There are many world cups in sport and it is fair to say that they are usually the pinnacle of the game in question.
That is certainly the case with football, rugby and one day cricket, among others, but it is very much not the case when it comes to golf.
This fact rather explains why we need an article titled “What Is The World Cup Of Golf?” in the first place.
So, what is it? In this article, we will explain exactly that.
We will take a look at its history and some of the past winners and notable events that have occurred.
We will also give details of the structure and format of the competition, as well as a prediction about what its future holds.
World Cup Of Golf History
Let’s start right at the very beginning when the World Cup of Golf was first played – before it was even given the name it now carries. According to the PGA’s official tournament history, the “inaugural World Cup of Golf took place in 1953, albeit under a different name.”
Seven nations took part in that ground-breaking event, with Montreal the host for what was known as the Canada Cup and International Golf Championship. American John Jay Hopkins is the man responsible for creating this international competition and it is his name that is honoured by the event’s trophy. Hopkins felt golf could be a force for good (he obviously never played with Donald Trump) and in 1952 he established the International Golf Association in New York.
The organisation’s motto was “International Goodwill Through Golf”, which is a fine slogan. Slogans alone do not forge cooperation and kindness though, so Hopkins then created the “International Tournament” in an attempt to make good on his goals. America’s neighbour and friend Canada was the perfect host for the inaugural event and so the World Cup was born.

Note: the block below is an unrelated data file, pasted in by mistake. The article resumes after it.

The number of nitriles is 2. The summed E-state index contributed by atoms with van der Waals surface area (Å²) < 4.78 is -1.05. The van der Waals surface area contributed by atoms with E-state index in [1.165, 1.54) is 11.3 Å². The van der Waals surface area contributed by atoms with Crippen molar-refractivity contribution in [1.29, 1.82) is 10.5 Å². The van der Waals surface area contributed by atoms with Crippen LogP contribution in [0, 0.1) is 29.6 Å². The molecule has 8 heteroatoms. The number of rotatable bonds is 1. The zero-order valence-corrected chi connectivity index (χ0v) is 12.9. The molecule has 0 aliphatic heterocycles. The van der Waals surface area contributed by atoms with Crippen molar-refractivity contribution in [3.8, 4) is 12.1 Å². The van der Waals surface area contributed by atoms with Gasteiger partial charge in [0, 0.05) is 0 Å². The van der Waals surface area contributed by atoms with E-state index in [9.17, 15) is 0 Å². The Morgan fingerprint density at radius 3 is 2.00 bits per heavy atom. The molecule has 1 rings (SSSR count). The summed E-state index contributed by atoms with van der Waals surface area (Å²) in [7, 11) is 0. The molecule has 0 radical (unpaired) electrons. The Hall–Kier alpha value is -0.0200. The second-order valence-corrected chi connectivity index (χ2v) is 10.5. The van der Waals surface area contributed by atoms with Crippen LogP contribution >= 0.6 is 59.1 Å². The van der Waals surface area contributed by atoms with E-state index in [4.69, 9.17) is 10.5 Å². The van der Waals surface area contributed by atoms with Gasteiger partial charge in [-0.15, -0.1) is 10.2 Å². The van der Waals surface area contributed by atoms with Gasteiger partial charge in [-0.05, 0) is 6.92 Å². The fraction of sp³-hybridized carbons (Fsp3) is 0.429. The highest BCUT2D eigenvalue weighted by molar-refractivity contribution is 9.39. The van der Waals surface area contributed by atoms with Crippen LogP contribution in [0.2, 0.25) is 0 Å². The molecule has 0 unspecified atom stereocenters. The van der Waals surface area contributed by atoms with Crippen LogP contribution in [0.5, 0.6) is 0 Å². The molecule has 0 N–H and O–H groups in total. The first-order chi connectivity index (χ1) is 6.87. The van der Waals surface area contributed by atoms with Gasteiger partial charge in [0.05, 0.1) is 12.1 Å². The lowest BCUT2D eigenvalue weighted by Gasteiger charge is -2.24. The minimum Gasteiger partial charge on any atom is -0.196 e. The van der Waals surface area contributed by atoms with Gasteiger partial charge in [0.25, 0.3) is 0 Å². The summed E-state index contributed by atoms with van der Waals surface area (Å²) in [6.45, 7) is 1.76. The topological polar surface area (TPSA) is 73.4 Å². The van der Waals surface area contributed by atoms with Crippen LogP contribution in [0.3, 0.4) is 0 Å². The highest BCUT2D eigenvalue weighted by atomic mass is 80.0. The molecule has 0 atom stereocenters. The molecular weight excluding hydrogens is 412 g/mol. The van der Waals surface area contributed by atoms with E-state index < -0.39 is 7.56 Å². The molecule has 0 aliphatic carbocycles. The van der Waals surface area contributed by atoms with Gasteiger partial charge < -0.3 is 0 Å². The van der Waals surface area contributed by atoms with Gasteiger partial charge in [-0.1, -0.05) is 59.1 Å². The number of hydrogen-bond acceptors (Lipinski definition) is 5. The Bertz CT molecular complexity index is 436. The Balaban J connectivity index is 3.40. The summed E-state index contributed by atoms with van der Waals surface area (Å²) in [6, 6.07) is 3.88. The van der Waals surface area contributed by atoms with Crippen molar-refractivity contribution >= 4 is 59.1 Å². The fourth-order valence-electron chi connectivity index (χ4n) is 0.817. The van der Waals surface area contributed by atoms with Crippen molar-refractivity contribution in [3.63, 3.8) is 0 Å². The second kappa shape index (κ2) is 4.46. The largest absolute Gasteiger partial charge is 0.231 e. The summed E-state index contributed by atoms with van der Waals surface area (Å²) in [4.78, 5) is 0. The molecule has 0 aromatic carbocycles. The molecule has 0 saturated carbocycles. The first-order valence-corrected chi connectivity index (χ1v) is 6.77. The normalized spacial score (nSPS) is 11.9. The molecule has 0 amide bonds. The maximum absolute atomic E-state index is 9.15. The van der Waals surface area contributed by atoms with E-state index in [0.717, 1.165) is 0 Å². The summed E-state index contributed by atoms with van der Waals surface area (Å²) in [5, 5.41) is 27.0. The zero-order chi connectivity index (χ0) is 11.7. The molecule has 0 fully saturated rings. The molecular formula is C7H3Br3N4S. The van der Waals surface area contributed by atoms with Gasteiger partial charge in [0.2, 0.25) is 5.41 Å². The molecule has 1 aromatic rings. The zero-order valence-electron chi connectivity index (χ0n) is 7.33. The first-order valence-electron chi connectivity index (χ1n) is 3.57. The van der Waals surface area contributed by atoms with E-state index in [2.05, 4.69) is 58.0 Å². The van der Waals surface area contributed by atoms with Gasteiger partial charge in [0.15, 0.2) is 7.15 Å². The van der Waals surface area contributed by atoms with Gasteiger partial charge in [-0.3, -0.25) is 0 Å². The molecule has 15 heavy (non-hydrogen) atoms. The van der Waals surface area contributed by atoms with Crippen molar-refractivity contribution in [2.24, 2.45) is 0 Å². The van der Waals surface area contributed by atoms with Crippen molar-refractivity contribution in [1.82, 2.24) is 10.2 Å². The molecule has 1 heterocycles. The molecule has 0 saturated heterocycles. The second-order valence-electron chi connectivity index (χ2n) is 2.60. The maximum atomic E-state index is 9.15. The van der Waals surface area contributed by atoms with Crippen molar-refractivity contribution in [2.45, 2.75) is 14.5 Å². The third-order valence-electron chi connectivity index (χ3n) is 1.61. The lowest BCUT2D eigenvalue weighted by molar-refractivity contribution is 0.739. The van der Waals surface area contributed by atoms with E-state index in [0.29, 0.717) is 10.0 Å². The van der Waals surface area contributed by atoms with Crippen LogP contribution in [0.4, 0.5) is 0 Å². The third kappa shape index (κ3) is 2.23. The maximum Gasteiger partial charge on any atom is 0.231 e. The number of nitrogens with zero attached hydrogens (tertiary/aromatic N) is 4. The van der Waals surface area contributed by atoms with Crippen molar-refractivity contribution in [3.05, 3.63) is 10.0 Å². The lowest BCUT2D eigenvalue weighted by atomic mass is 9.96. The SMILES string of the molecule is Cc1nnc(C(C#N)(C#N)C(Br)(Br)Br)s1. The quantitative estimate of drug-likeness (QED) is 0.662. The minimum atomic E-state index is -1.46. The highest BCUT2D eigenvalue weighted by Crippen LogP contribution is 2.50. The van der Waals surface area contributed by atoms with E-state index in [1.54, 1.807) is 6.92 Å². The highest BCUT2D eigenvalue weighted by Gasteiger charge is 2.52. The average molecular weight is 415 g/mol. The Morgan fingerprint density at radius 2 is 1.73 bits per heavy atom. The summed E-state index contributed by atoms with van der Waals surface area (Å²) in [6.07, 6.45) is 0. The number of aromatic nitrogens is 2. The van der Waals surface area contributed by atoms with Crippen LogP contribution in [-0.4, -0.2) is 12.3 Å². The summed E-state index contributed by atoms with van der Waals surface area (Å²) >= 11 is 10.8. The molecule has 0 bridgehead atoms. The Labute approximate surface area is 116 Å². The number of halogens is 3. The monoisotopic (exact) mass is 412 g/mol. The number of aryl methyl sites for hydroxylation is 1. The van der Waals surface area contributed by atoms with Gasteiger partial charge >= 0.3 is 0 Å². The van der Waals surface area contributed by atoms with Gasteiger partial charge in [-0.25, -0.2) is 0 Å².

Roberto de Vicenzo, who would go on to win the Open in 1967, helped guide the Argentine team to success in that first tournament. Coincidentally, 1967 was the year the event adopted its current name too and rather fittingly that year it was won by the formidable team that combined two of the greats of the game: Jack Nicklaus and Arnold Palmer.
That duo was perhaps the strongest ever pair to play in the event and together they won a record four times (Fred Couples and Davis Love III share the record but Jack and Arnie both have six wins each in total, both having won it twice more with other partners).
For a short time from 2000 to 2006 inclusive, the World Cup was part of the World Golf Championships. This experiment was short-lived though and since 2007 it has been held as a standalone event. Its’ time as a WGC event was not without drama though and in 2001 it required an incredible four-team play-off to decide the winners.
Taiheiyo Club’s Gotemba Course in Japan was the host as Tiger Woods, who had won with Mark O’Meara in 1999 and David Duval in 2000, holed an eagle chip at the last to take him and Duval into a play-off with South Africa, Denmark and New Zealand. Ultimately it was Retief Goosen and Ernie Els who prevailed for SA, denying Woods the hat-trick.
As with most tournaments that have been around for some time, there have been various name changes and adjustments to structure and format. The first-ever event was a 36-hole combined-score stroke play tournament, changing to 72 holes from 1954 to 1999. From 2000 it became a combination of fourball and foursomes (alternating) whilst in 2013 there was much more of an individual element to proceedings, with huge prize money and official world ranking points on offer, as well as a standard stroke play format.
Qualification has generally been based on world rankings, although players can choose whether or not they want to participate. We typically do still see very strong teams but the days of pairings like Jack and Arnie may be long behind us, with some of the game’s elite, especially from the US, opting to sit it out, often depending on how it sits in the scheduling.